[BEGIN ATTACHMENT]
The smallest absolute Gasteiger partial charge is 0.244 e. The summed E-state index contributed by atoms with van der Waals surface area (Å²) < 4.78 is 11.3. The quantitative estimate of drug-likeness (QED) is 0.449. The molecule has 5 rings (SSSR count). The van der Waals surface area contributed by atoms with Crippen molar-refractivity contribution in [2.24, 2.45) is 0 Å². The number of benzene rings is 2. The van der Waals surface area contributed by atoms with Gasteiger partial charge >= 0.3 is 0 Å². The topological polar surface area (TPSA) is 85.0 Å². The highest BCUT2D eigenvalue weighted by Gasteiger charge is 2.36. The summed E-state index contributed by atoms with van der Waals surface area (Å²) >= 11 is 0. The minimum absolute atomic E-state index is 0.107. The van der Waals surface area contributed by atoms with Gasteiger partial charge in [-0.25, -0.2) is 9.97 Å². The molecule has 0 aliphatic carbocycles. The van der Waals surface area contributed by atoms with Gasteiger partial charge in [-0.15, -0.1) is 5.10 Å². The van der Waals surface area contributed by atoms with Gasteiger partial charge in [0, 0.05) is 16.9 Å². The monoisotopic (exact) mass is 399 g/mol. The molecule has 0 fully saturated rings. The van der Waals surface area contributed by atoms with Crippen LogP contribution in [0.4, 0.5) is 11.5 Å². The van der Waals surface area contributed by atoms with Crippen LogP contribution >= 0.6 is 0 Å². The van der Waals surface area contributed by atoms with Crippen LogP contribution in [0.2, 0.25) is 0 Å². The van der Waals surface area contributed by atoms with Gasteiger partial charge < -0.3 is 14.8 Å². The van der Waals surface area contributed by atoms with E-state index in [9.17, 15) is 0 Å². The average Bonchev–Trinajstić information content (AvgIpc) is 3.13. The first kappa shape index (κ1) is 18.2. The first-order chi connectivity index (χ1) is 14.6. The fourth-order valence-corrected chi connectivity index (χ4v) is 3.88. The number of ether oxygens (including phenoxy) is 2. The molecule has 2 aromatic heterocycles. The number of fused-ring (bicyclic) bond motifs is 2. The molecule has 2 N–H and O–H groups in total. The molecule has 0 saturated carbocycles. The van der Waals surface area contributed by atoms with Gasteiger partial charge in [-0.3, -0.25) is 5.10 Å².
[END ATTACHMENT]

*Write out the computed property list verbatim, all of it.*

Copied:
The smallest absolute Gasteiger partial charge is 0.244 e. The summed E-state index contributed by atoms with van der Waals surface area (Å²) < 4.78 is 11.3. The quantitative estimate of drug-likeness (QED) is 0.449. The molecule has 5 rings (SSSR count). The van der Waals surface area contributed by atoms with Crippen molar-refractivity contribution in [2.24, 2.45) is 0 Å². The number of benzene rings is 2. The van der Waals surface area contributed by atoms with Gasteiger partial charge >= 0.3 is 0 Å². The topological polar surface area (TPSA) is 85.0 Å². The highest BCUT2D eigenvalue weighted by Gasteiger charge is 2.36. The summed E-state index contributed by atoms with van der Waals surface area (Å²) >= 11 is 0. The minimum absolute atomic E-state index is 0.107. The van der Waals surface area contributed by atoms with Gasteiger partial charge in [-0.25, -0.2) is 9.97 Å². The molecule has 0 aliphatic carbocycles. The van der Waals surface area contributed by atoms with Gasteiger partial charge in [-0.15, -0.1) is 5.10 Å². The van der Waals surface area contributed by atoms with Gasteiger partial charge in [0, 0.05) is 16.9 Å². The monoisotopic (exact) mass is 399 g/mol. The molecule has 0 fully saturated rings. The van der Waals surface area contributed by atoms with Crippen LogP contribution in [0.4, 0.5) is 11.5 Å². The van der Waals surface area contributed by atoms with Crippen LogP contribution >= 0.6 is 0 Å². The van der Waals surface area contributed by atoms with Crippen LogP contribution in [0.2, 0.25) is 0 Å². The van der Waals surface area contributed by atoms with Gasteiger partial charge < -0.3 is 14.8 Å². The van der Waals surface area contributed by atoms with E-state index in [9.17, 15) is 0 Å². The average Bonchev–Trinajstić information content (AvgIpc) is 3.13. The first kappa shape index (κ1) is 18.2. The first-order chi connectivity index (χ1) is 14.6. The fourth-order valence-corrected chi connectivity index (χ4v) is 3.88. The number of ether oxygens (including phenoxy) is 2. The molecule has 2 aromatic heterocycles. The number of fused-ring (bicyclic) bond motifs is 2. The molecule has 2 N–H and O–H groups in total. The molecule has 0 saturated carbocycles. The van der Waals surface area contributed by atoms with Gasteiger partial charge in [-0.3, -0.25) is 5.10 Å².